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“Bite-Size Bits of Local, National, and Global History”

Nacogdoches in Nacogdoches County, Texas — The American South (West South Central)
 

"The Treaty"

sculpted by Michael Boyett

 
 
"The Treaty" Marker image. Click for full size.
By Steve Gustafson, March 31, 2010
1. "The Treaty" Marker
Inscription.  The date was February 23, 1836, and the situation for Texas was desperate. Santa Anna with about 6,000 troops was on the march towards the Alamo with the intent of smashing the small, poorly-organized, and ill-equipped army of Texans along with their fledgling government. Fearing an alliance between Mexico and the Indian tribes, the Texas government sent its envoys to meet with the East Texas tribes, hoping to negotiate a treaty designed to keep them from fighting on the side of Mexico and remaining neutral.

Nacogdoches residents, Sam Houston, Adolphus Sterne, and William Goyens, represented Texas in the negotiations, with Chief Bowles representing the Indian tribes. When the time came to sign the treaty, General Houston and John Forbes represented Texas, and Bowles, Cherokee Chief, spoke for the Indian tribes. Houston and Bowles were longtime friends and highly respected by one another and their peoples as leaders and men of integrity. Houston had become a member of the Cherokee nation, and many years before was given the title "The Raven", meaning "good luck". These men were warrior leaders who had proved their courage on the battlefield.
"The Treaty" image. Click for full size.
By Steve Gustafson, March 31, 2010
2. "The Treaty"
Houston was the newly-commissioned commander of the army of Texas and Bowles, though over 80 years of age, was war chief of not only the Cherokees, but also the other 12 tribes represented.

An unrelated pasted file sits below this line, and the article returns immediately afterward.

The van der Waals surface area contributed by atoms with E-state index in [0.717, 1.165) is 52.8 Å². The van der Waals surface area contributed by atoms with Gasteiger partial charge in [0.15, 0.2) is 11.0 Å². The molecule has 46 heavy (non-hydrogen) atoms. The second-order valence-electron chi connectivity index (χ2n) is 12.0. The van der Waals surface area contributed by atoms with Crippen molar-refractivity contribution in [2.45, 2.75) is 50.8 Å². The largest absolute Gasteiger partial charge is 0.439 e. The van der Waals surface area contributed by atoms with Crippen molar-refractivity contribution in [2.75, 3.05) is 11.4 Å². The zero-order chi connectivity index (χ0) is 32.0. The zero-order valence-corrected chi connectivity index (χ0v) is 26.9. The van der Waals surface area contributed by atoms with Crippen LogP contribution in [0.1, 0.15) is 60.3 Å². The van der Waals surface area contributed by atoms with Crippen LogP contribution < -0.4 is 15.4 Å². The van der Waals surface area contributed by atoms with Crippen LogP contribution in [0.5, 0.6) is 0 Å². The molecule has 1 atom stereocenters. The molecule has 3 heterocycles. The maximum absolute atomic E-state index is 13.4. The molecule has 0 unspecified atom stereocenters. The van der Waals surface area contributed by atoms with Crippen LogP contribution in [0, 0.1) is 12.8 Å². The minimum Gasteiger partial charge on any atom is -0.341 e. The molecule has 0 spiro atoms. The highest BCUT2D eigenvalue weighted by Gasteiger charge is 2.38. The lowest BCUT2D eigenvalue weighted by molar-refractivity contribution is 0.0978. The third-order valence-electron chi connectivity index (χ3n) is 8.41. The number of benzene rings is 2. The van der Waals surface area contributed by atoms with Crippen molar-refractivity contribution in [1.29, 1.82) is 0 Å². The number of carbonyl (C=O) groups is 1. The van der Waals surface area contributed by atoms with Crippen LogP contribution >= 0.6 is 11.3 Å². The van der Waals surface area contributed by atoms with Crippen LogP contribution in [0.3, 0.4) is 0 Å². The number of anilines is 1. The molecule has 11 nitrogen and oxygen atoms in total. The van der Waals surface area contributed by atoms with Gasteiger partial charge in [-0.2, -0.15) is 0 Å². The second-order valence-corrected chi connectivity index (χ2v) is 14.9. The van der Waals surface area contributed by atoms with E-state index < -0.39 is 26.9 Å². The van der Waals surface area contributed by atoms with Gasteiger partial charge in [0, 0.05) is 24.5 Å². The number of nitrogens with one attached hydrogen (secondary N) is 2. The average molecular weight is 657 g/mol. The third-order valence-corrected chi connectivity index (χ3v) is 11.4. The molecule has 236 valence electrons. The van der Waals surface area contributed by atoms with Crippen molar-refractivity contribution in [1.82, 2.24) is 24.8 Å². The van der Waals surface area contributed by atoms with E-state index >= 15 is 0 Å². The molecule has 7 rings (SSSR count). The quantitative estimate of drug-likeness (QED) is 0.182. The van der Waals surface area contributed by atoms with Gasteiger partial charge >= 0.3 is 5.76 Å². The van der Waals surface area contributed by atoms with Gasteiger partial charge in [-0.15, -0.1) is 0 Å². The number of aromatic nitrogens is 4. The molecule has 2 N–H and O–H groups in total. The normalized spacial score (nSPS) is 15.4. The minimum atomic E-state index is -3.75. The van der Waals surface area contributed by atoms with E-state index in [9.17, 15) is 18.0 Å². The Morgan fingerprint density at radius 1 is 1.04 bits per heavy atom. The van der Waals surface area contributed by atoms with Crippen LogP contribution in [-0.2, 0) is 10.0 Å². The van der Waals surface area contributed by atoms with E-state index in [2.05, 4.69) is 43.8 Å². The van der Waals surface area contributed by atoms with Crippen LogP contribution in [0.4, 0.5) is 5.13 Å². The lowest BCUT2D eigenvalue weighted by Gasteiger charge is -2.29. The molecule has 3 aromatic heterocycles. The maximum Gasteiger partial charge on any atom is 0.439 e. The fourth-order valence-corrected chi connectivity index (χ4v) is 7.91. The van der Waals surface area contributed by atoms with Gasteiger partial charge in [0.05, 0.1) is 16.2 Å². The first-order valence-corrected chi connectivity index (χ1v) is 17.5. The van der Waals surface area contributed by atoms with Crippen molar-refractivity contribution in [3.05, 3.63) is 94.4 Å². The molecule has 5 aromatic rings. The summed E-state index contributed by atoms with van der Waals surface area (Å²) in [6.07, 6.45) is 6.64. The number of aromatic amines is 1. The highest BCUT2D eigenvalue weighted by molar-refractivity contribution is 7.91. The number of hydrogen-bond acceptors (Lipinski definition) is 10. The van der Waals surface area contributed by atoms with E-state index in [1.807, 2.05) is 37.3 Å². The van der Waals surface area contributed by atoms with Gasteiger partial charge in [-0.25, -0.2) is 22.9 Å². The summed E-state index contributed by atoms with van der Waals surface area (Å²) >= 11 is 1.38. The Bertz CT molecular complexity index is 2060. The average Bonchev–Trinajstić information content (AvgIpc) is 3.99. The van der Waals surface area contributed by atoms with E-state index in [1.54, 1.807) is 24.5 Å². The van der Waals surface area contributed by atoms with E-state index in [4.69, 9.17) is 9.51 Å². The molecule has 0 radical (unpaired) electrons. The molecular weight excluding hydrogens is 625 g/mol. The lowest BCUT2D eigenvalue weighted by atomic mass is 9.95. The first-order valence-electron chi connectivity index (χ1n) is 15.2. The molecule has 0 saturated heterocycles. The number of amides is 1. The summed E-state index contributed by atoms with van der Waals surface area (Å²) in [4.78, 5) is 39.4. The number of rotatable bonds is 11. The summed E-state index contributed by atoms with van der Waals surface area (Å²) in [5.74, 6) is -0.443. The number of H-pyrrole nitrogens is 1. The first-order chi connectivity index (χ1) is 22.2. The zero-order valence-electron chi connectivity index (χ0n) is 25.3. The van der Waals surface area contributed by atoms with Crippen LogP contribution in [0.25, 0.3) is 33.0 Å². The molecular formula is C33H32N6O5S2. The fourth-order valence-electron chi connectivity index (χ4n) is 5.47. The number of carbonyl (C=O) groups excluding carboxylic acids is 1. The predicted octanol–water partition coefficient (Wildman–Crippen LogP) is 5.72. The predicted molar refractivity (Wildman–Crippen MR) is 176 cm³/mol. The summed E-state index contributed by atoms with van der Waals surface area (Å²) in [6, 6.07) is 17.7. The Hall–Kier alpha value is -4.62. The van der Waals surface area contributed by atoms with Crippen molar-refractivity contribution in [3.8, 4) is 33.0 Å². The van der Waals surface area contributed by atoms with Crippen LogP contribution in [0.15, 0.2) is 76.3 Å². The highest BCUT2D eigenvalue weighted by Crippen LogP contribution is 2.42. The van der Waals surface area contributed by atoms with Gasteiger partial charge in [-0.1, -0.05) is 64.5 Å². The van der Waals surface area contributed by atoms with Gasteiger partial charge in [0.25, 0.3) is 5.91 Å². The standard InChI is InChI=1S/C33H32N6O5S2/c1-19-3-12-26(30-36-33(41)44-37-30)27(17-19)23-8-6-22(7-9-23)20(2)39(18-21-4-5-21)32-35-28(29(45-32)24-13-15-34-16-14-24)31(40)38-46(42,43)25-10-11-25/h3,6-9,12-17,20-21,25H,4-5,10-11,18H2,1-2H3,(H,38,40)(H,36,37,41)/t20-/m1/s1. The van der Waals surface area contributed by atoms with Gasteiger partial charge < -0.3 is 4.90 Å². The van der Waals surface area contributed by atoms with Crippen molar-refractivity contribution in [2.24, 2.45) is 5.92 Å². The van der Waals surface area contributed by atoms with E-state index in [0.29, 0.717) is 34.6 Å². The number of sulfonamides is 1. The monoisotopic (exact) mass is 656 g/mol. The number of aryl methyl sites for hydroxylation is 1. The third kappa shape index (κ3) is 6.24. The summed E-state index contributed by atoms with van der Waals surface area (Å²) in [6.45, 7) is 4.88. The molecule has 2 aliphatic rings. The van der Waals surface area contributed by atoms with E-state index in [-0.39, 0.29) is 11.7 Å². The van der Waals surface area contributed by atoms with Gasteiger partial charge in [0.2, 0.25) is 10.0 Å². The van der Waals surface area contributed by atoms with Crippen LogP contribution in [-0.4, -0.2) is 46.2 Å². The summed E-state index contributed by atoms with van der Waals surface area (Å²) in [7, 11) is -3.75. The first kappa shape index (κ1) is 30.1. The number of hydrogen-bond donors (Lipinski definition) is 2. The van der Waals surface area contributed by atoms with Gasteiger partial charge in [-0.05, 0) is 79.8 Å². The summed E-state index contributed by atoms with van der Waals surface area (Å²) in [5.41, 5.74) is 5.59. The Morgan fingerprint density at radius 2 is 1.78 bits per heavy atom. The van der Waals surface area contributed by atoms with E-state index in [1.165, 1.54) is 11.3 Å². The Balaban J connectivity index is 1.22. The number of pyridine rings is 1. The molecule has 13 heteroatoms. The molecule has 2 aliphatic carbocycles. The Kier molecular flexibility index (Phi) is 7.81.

During the negotiations, Houston presented gifts to Bowles, including a sash, sword, red silk vest, and long dress-shirt, which the chief wore proudly at the signing. The document, which was signed on the back page, was decorated with bright ribbons, and each chief made his "X" in its appropriate places.
 
Erected 2003 by Historic Nacogdoches, Inc.
 
Topics. This historical marker is listed in these topic lists: Native AmericansSettlements & SettlersWar, Texas Independence.
 
Location. 31° 36.09′ N, 94° 39.03′ W. Marker is in Nacogdoches, Texas, in Nacogdoches County. Marker is at the intersection of Main Street and Lanana Street, on the right when traveling east on Main Street. The statue and marker are located in Eugenia Sterne Park. Touch for map. Marker is in this post office area: Nacogdoches TX 75961, United States of America. Touch for directions.
 
Other nearby markers. At least 8 other markers are within walking distance of this marker. Eugenia Sterne Park (within shouting distance of this marker); Site of Bivouac and Banquet for The New Orleans' Greys (within shouting distance of this marker); Home of Adolphus Sterne (about 400 feet away,
San Houston/Chief Bowles Statue Donor Plaque image. Click for full size.
By Steve Gustafson, March 31, 2010
3. San Houston/Chief Bowles Statue Donor Plaque
This statue of Sam Houston and Chief Bowles was made possible by the generous contributions of many individuals, families, and businesses in our community. The following gave extraordinary support to this effort.
[ Individuals, businesses and The Foundation are listed. ]
measured in a direct line); Haden Edwards (about 600 feet away); Oak Grove Cemetery (about 700 feet away); John S. Roberts (approx. 0.2 miles away); Charles Standfield Taylor (approx. 0.2 miles away); Texas Stagecoaches, C.S.A. (approx. ¼ mile away). Touch for a list and map of all markers in Nacogdoches.
 
Close-up of the Chief Bowles and Sam Houston statue. image. Click for full size.
By Steve Gustafson, March 31, 2010
4. Close-up of the Chief Bowles and Sam Houston statue.
 
 
Credits. This page was last revised on September 14, 2020. It was originally submitted on April 15, 2010, by Steve Gustafson of Lufkin, Texas. This page has been viewed 1,223 times since then and 27 times this year. Photos:   1, 2, 3, 4. submitted on April 15, 2010, by Steve Gustafson of Lufkin, Texas. • Syd Whittle was the editor who published this page.
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Oct. 31, 2020